Hull's new Scale Lane Bridge by McDowell+Benedetti swings into life
Santiago Calatrava doesn't have the monopoly on elaborate bridges. Here in the UK, the birthplace of industrial engineering, there's been recent resurgence in quirky solutions that translate the act of crossing water into an elaborate performance. Thomas Heatherwick's compact Rolling Bridge in the Paddington Basin, the incredible Falkirk Wheel boat lift in Scotland and Wilkinson Eyre's 'winking' Millennium Bridge in Gateshead, from 2002, all showed new ways of adding function to an ancient archetype.
Now there's another to add to the roster. The Scale Lane Bridge is a structure that swings, literally, pivoting about a riverside axis to let small watercraft pass along the River Hull. Designed by architects McDowell+Benedetti in association with structural engineers Alan Baxter & Associates, the new bridge is set amidst a formerly abandoned industrial site in Hull town centre. A slinky piece of regeneration bait, the Scale Lane Bridge is the last piece in a pedestrian jigsaw that'll link up the city's museums and keep feeding a constant stream of people into the new sites.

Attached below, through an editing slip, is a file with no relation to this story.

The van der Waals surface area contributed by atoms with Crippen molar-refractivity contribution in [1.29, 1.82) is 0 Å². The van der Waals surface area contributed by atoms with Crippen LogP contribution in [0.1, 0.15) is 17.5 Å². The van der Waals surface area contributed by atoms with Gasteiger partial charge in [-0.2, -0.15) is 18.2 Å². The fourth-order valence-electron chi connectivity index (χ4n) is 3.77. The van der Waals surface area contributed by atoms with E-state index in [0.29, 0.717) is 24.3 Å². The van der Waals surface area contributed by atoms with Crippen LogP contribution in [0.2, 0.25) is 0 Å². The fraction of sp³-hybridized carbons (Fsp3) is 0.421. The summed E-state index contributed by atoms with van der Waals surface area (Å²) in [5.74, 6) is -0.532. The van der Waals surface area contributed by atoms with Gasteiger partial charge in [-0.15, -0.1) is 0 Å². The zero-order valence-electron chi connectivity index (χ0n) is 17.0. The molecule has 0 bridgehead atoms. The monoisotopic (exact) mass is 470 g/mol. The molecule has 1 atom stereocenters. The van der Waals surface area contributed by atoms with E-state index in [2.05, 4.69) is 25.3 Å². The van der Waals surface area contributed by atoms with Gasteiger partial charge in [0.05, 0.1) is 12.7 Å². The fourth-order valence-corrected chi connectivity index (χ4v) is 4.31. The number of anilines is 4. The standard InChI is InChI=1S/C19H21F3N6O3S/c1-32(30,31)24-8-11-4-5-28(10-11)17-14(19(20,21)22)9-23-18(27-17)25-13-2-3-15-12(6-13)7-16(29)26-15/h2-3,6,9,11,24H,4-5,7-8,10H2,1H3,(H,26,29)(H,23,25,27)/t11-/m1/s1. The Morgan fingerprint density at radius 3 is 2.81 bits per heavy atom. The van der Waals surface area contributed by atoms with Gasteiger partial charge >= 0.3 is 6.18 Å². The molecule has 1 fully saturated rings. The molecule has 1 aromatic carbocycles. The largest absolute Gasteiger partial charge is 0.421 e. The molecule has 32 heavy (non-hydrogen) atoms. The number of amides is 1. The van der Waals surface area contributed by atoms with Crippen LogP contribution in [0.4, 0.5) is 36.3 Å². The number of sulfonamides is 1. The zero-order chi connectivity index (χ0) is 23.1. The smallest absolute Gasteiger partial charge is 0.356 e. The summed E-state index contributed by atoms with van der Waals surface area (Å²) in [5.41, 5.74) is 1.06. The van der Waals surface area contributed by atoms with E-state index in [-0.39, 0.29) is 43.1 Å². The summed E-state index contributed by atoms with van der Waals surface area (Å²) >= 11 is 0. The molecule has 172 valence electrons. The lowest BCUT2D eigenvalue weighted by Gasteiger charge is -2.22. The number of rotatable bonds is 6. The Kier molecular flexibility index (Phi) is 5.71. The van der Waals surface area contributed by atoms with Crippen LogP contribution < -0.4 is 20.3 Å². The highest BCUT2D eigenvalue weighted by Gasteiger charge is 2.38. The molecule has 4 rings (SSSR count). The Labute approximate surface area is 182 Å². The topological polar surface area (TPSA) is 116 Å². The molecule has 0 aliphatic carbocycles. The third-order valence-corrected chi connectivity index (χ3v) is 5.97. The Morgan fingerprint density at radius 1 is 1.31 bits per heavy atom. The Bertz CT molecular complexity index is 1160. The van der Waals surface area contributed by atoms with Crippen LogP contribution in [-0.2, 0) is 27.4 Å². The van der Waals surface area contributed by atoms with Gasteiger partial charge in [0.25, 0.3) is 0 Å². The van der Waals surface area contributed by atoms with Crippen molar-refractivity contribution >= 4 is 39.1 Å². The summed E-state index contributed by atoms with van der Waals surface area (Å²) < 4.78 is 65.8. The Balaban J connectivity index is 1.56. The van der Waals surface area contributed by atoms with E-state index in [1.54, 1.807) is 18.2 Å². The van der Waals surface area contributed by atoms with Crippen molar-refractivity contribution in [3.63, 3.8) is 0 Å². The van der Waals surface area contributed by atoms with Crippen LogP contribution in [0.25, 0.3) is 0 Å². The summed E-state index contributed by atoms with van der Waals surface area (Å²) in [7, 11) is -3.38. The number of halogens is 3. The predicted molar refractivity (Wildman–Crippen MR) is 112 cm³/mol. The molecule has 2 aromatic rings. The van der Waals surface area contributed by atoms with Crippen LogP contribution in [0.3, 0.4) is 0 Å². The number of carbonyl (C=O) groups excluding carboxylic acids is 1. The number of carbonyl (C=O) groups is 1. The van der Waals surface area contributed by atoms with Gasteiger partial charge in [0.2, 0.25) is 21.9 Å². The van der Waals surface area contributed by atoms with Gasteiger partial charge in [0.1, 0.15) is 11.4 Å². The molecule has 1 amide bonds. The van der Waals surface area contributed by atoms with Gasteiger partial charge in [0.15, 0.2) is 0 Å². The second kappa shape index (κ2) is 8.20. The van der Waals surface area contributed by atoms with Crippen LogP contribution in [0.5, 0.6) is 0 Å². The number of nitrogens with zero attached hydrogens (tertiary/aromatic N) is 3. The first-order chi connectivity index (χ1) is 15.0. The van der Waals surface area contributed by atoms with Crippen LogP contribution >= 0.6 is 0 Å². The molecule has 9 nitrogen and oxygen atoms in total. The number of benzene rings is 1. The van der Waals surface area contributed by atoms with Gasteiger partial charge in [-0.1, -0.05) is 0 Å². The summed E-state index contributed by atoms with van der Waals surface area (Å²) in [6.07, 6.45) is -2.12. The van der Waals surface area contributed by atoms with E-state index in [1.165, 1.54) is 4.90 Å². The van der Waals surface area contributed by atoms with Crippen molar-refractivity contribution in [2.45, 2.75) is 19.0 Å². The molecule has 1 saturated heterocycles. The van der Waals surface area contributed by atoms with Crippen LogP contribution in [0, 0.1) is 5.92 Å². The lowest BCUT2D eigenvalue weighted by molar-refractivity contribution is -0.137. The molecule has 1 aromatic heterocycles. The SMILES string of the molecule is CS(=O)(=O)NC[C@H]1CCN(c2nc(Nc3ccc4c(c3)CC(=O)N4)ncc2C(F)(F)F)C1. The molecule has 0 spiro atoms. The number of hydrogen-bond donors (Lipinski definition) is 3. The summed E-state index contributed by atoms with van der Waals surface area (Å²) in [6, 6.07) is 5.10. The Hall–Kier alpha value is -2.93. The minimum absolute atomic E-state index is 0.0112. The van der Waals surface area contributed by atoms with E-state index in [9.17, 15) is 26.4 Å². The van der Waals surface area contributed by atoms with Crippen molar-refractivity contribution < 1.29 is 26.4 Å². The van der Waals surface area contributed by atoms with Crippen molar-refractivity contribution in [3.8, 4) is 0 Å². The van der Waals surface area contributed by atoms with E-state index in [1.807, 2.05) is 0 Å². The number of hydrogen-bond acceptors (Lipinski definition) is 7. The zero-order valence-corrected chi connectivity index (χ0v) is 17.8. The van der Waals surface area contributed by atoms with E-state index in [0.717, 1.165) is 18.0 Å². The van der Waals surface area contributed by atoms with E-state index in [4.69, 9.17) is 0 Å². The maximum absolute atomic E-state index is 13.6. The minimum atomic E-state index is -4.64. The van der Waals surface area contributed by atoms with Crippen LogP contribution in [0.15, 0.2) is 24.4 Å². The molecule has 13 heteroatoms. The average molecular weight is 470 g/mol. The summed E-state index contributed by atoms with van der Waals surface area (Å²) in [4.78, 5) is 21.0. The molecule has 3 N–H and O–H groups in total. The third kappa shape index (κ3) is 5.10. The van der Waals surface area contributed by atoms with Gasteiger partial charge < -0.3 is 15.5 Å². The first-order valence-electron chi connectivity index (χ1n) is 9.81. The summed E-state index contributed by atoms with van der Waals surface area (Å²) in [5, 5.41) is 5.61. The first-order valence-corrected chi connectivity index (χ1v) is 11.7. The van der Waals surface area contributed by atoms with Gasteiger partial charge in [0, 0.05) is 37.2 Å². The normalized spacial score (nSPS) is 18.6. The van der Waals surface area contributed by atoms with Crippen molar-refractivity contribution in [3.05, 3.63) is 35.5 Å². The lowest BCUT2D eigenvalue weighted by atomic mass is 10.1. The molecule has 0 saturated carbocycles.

The bridge is shaped like a bulky comma, with twin routes along its 35m cantilever - a ramp and steps - as well as a circular viewing deck, turning the entire structure into a destination in its own right. It also has a party piece; it can open and close with a full quota of 'riders', moving slowly enough to allow more people to board from the west bank. It takes two minutes for the electrical operation to work its magic, a short ride that the city hopes will bring about a larger transformation.